Migrants and refugees are among the vulnerable populations that suffered disproportionately from the COVID-19 crisis. However, their experiences with COVID-19 positivity status have not been investigated. This study explored the physical, mental, and psychosocial impacts of a positive COVID-19 diagnosis on Syrian refugees living in Jordan. Using a qualitative approach, twenty phone interviews were conducted with ten adult Syrian refugees living within the camp and ten refugees living in non-camp (host community) settings in Jordan. Follow-up interviews with five health care providers at a refugee camp were conducted to explore the services and support provided to the refugees with COVID-19 infection. The findings were thematically analyzed and grouped into major themes, subthemes, and emerging themes. Refugees living within camp settings had better access to testing, healthcare, and disease management and did not experience fear of being deported. Refugees in both settings suffered mental and psychosocial health impacts, social isolation, fear of death, and disease complications. COVID-19 infection has negatively impacted refugees’ well-being with noticeable disparities across the different living conditions. Refugees living within host community settings may need more support for managing their condition, accessibility to free testing, as well as treatment and healthcare services.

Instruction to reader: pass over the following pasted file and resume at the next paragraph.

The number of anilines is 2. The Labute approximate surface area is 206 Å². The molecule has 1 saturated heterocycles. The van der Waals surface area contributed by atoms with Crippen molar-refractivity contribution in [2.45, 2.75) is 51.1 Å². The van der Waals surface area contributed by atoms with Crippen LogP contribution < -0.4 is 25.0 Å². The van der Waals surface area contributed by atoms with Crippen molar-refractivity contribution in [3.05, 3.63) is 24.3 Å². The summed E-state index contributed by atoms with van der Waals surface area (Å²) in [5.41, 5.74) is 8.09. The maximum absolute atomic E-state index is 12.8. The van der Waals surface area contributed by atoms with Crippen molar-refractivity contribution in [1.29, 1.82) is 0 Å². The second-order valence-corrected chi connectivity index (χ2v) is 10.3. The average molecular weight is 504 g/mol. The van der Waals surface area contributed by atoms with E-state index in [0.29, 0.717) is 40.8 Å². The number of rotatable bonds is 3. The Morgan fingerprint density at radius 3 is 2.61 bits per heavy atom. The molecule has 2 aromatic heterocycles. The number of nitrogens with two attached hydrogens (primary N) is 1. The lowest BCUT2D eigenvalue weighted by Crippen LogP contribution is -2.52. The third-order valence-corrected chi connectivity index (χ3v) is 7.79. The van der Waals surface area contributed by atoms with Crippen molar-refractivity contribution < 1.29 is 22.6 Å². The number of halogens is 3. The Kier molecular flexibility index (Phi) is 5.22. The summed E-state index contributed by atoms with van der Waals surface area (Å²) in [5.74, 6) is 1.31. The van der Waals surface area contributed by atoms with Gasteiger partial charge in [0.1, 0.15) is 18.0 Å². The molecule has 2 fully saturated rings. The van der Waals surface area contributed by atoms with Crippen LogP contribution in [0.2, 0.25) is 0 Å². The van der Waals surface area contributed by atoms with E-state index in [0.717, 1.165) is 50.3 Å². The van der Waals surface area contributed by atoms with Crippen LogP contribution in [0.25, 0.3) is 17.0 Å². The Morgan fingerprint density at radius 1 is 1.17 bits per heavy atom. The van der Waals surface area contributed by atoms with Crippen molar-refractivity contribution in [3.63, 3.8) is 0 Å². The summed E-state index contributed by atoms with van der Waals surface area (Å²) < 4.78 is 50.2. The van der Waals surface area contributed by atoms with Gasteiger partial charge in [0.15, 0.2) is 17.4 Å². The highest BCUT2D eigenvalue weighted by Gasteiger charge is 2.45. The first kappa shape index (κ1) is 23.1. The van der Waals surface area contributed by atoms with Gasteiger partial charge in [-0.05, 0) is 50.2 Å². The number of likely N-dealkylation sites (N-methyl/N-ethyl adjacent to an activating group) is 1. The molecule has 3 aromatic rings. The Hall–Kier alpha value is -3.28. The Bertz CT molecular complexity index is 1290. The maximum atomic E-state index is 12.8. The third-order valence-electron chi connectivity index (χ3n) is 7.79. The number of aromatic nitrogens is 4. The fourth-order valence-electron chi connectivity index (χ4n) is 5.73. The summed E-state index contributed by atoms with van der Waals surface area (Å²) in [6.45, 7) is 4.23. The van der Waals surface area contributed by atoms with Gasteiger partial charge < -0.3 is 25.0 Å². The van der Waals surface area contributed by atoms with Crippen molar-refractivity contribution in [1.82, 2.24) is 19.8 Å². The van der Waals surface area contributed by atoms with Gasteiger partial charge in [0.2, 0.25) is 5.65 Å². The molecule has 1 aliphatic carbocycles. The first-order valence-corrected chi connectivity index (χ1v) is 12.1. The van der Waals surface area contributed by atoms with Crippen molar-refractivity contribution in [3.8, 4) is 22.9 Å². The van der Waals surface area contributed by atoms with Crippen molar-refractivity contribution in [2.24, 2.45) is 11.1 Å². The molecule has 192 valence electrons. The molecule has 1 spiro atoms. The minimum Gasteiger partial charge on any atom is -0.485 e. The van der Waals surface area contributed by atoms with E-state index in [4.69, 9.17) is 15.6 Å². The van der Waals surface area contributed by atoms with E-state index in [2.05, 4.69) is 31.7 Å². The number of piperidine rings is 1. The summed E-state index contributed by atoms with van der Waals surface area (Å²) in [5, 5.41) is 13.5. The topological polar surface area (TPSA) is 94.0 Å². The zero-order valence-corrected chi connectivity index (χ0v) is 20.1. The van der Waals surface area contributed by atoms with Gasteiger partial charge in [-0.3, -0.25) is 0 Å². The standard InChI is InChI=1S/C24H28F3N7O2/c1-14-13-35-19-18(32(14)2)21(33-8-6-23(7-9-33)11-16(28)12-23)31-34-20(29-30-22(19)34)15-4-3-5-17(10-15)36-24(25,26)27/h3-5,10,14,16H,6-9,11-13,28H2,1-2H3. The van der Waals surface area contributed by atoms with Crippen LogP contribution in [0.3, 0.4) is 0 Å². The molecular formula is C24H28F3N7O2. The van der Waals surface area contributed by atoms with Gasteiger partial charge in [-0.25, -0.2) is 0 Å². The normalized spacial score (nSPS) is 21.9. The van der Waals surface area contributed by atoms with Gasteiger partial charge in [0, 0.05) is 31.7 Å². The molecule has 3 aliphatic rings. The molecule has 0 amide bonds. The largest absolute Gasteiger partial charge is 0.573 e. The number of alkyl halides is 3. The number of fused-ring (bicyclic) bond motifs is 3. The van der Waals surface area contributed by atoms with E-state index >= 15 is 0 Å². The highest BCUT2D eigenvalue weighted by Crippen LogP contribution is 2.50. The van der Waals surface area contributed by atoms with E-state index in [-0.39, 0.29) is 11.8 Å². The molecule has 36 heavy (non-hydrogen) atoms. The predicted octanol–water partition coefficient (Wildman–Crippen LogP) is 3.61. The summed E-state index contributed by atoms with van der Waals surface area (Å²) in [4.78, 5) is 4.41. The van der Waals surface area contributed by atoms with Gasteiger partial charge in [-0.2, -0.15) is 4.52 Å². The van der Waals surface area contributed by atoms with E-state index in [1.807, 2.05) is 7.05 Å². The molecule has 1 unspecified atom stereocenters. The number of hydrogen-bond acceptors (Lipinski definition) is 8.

|International Journal of Environmental Research and Public Health
|Published - Oct 2022
ASJC Scopus subject areas
- Public Health, Environmental and Occupational Health
- Health, Toxicology and Mutagenesis